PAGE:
Iwamotoa K , Tsurutab H , Nishitaini Y , Osawaa R 2008 Identication and cloning of a gene encoding tannase (tannin acylhydrolase) from Lactobacillus plantarum ATCC 14917T. Syst. Appl. Microbiol. 31 269 - 277    DOI : 10.1016/j.syapm.2008.05.004
Jiang DS , Long S , Huang YJ , Xiao HY , Zhou JY 2005 Immobilization of Pycnoporus sanguineus laccase on magnetic chitosan microspheres. Biochem. Eng. J. 25 15 - 23    DOI : 10.1016/j.bej.2005.03.007
Katwa LC , Ramakrishna M , Rao MRR 1981 Spectrophotometric assay of immobilized tannase. J. Biosci. 3 135 - 142    DOI : 10.1007/BF02702656
Kim H-J , Kim A-R , Jeon S-J 2010 Immobilization on chitosan of a thermophilic trehalose synthase from Thermus thermophilus HJ6. J. Microbiol. Biotechnol. 20 513 - 517
Li SS , Wu ZF , Lu M , Wang Z , Li ZQ 2013 Improvement of the enzyme performance of trypsin via adsorption in mesoporous silica SBA-15: hydrolysis of BAPNA. Molecules 18 1138 - 1149    DOI : 10.3390/molecules18011138
Lokeswari N , Sriramireddy D , Pola S , Bobbarala V 2010 Assay of immobilized tannase from Aspergillus oryzae. J. Pharm. Res. 3 1621 - 1624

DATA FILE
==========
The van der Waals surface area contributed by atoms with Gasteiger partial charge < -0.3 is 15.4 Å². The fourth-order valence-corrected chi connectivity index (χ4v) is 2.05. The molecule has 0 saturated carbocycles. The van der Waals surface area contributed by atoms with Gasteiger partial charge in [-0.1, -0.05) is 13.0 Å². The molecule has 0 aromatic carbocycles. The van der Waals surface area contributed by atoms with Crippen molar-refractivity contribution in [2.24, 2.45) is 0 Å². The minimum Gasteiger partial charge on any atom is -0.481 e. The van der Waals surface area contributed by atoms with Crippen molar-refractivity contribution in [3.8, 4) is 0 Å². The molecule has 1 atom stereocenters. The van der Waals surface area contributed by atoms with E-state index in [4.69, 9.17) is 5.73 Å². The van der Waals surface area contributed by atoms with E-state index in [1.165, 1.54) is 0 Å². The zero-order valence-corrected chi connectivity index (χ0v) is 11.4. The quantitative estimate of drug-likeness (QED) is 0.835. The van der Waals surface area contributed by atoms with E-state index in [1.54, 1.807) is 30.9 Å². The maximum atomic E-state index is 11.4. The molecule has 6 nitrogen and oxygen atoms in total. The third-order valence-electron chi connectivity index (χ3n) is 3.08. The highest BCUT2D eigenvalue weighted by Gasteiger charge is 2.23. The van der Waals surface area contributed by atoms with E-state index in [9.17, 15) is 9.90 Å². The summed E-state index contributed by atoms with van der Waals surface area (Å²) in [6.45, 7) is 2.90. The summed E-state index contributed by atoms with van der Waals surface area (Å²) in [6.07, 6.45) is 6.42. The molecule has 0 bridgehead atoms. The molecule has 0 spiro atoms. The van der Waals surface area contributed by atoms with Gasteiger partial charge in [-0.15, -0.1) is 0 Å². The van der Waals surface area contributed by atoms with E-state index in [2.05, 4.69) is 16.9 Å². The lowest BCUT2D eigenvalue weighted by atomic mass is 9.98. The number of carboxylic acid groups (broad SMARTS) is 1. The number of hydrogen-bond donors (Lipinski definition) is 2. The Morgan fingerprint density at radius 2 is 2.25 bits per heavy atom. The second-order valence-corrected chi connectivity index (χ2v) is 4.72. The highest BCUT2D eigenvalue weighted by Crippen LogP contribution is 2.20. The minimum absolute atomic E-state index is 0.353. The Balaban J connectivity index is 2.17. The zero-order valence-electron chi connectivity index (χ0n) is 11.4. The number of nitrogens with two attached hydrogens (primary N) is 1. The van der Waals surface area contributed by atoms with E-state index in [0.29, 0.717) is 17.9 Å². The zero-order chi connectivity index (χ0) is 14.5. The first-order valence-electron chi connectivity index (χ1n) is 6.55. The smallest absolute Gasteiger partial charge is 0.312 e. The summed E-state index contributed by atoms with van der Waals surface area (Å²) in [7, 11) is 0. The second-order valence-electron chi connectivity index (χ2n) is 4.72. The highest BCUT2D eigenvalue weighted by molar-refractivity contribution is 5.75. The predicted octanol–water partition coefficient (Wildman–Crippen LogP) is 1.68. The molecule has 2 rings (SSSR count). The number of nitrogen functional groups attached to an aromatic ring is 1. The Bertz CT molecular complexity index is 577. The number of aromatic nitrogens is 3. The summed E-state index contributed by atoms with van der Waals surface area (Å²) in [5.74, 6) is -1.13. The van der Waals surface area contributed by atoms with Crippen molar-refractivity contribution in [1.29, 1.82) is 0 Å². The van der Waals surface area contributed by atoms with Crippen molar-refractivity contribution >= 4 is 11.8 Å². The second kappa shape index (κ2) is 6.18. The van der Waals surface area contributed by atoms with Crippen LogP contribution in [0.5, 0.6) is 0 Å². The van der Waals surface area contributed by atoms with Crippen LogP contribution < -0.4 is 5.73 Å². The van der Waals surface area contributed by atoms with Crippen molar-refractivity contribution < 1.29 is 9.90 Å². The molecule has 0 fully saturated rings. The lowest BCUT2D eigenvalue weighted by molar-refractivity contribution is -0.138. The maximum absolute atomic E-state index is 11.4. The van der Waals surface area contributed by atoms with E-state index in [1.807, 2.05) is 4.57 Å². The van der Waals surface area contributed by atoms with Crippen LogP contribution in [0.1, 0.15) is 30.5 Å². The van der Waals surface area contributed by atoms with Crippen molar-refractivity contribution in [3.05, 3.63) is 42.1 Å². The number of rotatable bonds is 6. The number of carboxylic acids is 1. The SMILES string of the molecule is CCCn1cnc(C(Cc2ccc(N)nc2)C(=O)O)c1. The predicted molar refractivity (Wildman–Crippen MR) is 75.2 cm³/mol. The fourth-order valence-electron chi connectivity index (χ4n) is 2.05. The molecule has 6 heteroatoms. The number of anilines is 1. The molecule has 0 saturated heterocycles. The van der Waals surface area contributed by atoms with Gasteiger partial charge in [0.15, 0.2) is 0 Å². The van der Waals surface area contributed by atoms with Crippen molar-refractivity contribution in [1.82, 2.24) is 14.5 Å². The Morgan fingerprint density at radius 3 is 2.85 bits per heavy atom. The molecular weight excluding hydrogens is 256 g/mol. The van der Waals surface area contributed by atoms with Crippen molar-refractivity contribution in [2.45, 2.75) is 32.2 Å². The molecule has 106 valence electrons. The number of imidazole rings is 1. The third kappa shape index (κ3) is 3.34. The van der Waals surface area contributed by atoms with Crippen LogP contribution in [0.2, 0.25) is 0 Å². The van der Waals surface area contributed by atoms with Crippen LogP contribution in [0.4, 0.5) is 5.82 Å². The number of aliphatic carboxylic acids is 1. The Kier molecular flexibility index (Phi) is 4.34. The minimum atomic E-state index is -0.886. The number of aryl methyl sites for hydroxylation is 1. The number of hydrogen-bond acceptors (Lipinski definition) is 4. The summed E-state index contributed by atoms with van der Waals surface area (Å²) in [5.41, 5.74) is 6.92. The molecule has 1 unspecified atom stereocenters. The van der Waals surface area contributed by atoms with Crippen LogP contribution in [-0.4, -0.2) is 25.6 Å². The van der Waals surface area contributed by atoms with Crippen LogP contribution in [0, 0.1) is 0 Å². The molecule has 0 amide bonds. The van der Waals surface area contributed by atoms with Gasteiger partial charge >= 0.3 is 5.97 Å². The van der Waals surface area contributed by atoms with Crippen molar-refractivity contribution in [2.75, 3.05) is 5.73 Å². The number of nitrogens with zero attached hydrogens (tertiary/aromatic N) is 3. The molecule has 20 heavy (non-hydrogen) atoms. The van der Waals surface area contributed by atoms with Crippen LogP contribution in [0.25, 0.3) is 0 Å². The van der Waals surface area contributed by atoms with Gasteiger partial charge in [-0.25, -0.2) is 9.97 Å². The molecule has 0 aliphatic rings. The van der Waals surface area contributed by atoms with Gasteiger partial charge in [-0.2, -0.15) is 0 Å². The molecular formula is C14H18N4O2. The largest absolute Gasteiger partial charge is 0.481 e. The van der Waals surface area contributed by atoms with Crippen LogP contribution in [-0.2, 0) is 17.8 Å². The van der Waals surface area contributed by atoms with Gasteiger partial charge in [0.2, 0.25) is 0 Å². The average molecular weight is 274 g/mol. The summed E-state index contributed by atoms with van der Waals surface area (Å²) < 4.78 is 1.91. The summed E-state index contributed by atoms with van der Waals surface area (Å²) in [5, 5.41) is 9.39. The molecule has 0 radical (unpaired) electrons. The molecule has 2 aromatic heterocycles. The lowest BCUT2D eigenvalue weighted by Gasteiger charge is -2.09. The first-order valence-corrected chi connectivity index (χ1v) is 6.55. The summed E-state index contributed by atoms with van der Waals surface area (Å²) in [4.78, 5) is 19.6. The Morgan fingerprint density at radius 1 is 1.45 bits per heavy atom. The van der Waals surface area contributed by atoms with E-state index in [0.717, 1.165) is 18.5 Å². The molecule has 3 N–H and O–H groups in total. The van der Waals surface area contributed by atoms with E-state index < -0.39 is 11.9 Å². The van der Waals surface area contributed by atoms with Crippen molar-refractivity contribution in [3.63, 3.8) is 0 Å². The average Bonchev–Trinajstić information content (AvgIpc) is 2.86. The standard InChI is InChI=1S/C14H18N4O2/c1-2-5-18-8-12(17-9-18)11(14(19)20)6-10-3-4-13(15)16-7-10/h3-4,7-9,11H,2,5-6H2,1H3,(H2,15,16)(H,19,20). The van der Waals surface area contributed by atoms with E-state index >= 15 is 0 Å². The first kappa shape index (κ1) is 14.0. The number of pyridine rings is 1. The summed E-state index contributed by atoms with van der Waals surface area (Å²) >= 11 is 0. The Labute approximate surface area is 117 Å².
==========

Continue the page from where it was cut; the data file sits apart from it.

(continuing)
Matteo M , Simone V , Marco L , Andrea C 2010 Heating and reduction affect the reaction with tannins of wine protein fractions differing in hydrophobicity. Anal. Chim. Acta 660 110 - 118    DOI : 10.1016/j.aca.2009.10.038
Mohapatra PKD , Mondal KC , Pati BR 2007 Production of tannase by the immobilized cells of Bacillus licheniformis KBR6 in Ca-alginate beads. J. Appl. Microbiol. 102 1462 - 1467    DOI : 10.1111/j.1365-2672.2006.03207.x
Pepi M , Lampariello LR , Altieri R , Esposito A , Perra G , Renzi M 2010 Tannic acid degradation by bacterial strains Serratia spp. and Pantoea sp. isolated from olive mill waste mixtures. Int. Biodeterior. Biodegrad. 64 73 - 80    DOI : 10.1016/j.ibiod.2009.10.009
Rodríguez H , Rivas B , Gómez-Cordovés C , Muñoz R 2008 Characterization of tannase activity in cell-free extracts of Lactobacillus plantarum CECT 748T. Int. J. Food Microbiol. 121 92 - 98    DOI : 10.1016/j.ijfoodmicro.2007.11.002
Sarýözlü NY , Kývanç M 2009 Isolation of gallic acidproducing microorganisms and their use in the production of gallic acid from gall nuts and sumac. Afr. J. Biotechnol. 8 1110 - 1115